An infinite universe with limited possibilities.
Loneliness is pervasive in the wide open expanses of space. From the moment that your eyes open on your first planet to your thousandth landing, the feeling of utter isolation is stifling, but tranquil. This is but one of the double edged swords that defines No Man’s Sky, a game that is both beautifully innovative and lifelessly monotonous.
Hello Games has created a world larger than anything we could have possibly imagined. Nothing can prepare you for the moment you blast through the atmosphere and into open space for the first time…only to see the space station in the distance looming four hours away. This scope is painted with the fantastic colors and exotic flora and fauna of a 1960’s science fantasy made real. Alien creatures bound across frozen tundra or tropical paradises while intelligent life takes up residence in research stations and trading posts that dot planetary surfaces. This is the sandbox that No Man’s Sky presents to us.
Those expecting a personal space odyssey will be sorely disappointed. While Hello Games never steered the gaming community wrong with its presentation of No Man’s Sky, we naturally filled in the gaps with excited delusions about what the game could be. Amazingly, No Man’s Sky is exactly what Sean Murray said it was; a game about exploration and survival. Each planet provides new animals, plants, resources and geology to explore and discover. Different biome types bring different combinations of these elements into existence, as well as their own particular survival challenges. Cold, heat and toxicity are enemies more so than the guardian sentinels that patrol the surface.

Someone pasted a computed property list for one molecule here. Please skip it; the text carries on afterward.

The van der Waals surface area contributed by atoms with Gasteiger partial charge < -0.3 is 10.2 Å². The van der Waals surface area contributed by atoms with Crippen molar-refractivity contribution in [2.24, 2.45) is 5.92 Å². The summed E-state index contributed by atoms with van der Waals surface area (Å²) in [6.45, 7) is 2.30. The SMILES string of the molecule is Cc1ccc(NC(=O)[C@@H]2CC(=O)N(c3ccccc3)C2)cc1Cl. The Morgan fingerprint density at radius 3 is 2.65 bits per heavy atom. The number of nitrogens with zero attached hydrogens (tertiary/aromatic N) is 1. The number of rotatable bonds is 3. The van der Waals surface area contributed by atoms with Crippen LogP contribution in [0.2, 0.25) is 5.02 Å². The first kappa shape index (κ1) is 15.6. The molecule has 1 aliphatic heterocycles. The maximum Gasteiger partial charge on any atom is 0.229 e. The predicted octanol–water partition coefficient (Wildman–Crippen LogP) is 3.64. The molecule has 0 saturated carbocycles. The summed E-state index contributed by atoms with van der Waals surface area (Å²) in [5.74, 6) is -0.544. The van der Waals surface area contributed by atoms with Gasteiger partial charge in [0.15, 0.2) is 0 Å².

These elements make up half of No Man’s Sky‘s gameplay loop, while the other half is composed around resources. The crafting, trading and combat systems are all centered around the basic materials that litter a planet’s surface. Every resource has multiple functions, for example, plutonium can be sold at shops, used for crafting, and most importantly, is necessary to get your ship off the ground. Every component has a role and is worthy of a slot in your precious inventory. Unfortunately, this loop is where the double edged nature of No Man’s Sky begins to show its fangs.
Hello Games has given us the most technically incredible world ever created in a video game, but it doesn’t provide a compelling reason to explore it. Things that seem mysterious and magical in the first few hours quickly repeat themselves with minor variations. Once the cracks begin to show, the math dictating the game becomes increasingly evident. Derelict research facilities that have borne witness to unknown horrors can be found with alarming regularity. Ancient monoliths containing vast amounts of knowledge provide you with the same results as the small stones that dot the landscape. The realization quickly sets in that the wonders you are discovering are not wonders at all; they are commonalities.
The game’s systems and controls also work together to make exploring frustratingly challenging. The decision to map “sprint” to the right stick is counter-intuitive to the way that we have been conditioned to play games. This would not be an issue if players weren’t as reliant on the sprint functionality for navigation, but the normal walk speed is painfully slow to the point where it is a constant internal struggle whether or not to use your starship for surface exploration, which is a waste of precious resources, in place of travelling on foot.
Inventory management is another major gameplay hurdle. Your beginning inventory is paltry, which creates an unnecessary impediment to enjoyable exploration. The game requires a variety of resources to keep basic functions operational, but it is almost impossible to hold everything required. Add in a few trade commodities and your inventory is full. Constant trips to the space station to unload unneeded materials are tedious and work against the goals of the game. Slow, incremental improvements to inventory space do little to alleviate the problem, which also serves to render upgrade blueprints insignificant; who has the space for them?